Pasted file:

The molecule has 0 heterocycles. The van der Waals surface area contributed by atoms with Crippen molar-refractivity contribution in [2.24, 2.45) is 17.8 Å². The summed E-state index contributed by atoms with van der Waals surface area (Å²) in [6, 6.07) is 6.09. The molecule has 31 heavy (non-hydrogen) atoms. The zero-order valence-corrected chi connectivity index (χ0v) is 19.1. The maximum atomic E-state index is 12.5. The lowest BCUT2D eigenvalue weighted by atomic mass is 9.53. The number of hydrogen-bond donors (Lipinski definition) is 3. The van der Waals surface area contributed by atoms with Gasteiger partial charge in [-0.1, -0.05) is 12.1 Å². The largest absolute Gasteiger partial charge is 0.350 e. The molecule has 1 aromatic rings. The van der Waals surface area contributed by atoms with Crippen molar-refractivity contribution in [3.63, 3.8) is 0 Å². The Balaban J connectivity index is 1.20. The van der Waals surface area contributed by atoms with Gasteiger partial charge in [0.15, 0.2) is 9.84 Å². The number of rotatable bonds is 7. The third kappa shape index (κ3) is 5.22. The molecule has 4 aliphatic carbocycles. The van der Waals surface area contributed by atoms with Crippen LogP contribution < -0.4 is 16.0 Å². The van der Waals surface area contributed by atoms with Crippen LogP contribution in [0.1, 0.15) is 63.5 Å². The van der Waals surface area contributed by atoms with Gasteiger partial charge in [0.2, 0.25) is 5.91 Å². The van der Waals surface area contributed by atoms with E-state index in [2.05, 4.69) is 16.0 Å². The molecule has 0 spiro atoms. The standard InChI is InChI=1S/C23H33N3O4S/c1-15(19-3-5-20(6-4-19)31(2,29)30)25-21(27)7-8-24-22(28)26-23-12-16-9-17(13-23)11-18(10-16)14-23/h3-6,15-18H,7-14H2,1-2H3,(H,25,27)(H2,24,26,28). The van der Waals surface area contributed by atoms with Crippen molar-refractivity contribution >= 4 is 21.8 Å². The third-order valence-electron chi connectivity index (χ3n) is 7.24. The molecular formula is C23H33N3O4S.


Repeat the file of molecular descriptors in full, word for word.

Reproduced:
The molecule has 0 heterocycles. The van der Waals surface area contributed by atoms with Crippen molar-refractivity contribution in [2.24, 2.45) is 17.8 Å². The summed E-state index contributed by atoms with van der Waals surface area (Å²) in [6, 6.07) is 6.09. The molecule has 31 heavy (non-hydrogen) atoms. The zero-order valence-corrected chi connectivity index (χ0v) is 19.1. The maximum atomic E-state index is 12.5. The lowest BCUT2D eigenvalue weighted by atomic mass is 9.53. The number of hydrogen-bond donors (Lipinski definition) is 3. The van der Waals surface area contributed by atoms with Gasteiger partial charge in [-0.1, -0.05) is 12.1 Å². The largest absolute Gasteiger partial charge is 0.350 e. The molecule has 1 aromatic rings. The van der Waals surface area contributed by atoms with Crippen molar-refractivity contribution in [3.63, 3.8) is 0 Å². The Balaban J connectivity index is 1.20. The van der Waals surface area contributed by atoms with Gasteiger partial charge in [0.15, 0.2) is 9.84 Å². The number of rotatable bonds is 7. The third kappa shape index (κ3) is 5.22. The molecule has 4 aliphatic carbocycles. The van der Waals surface area contributed by atoms with Crippen LogP contribution < -0.4 is 16.0 Å². The van der Waals surface area contributed by atoms with Crippen LogP contribution in [0.1, 0.15) is 63.5 Å². The van der Waals surface area contributed by atoms with Gasteiger partial charge in [0.2, 0.25) is 5.91 Å². The van der Waals surface area contributed by atoms with E-state index in [2.05, 4.69) is 16.0 Å². The molecule has 0 spiro atoms. The standard InChI is InChI=1S/C23H33N3O4S/c1-15(19-3-5-20(6-4-19)31(2,29)30)25-21(27)7-8-24-22(28)26-23-12-16-9-17(13-23)11-18(10-16)14-23/h3-6,15-18H,7-14H2,1-2H3,(H,25,27)(H2,24,26,28). The van der Waals surface area contributed by atoms with Crippen molar-refractivity contribution >= 4 is 21.8 Å². The third-order valence-electron chi connectivity index (χ3n) is 7.24. The molecular formula is C23H33N3O4S.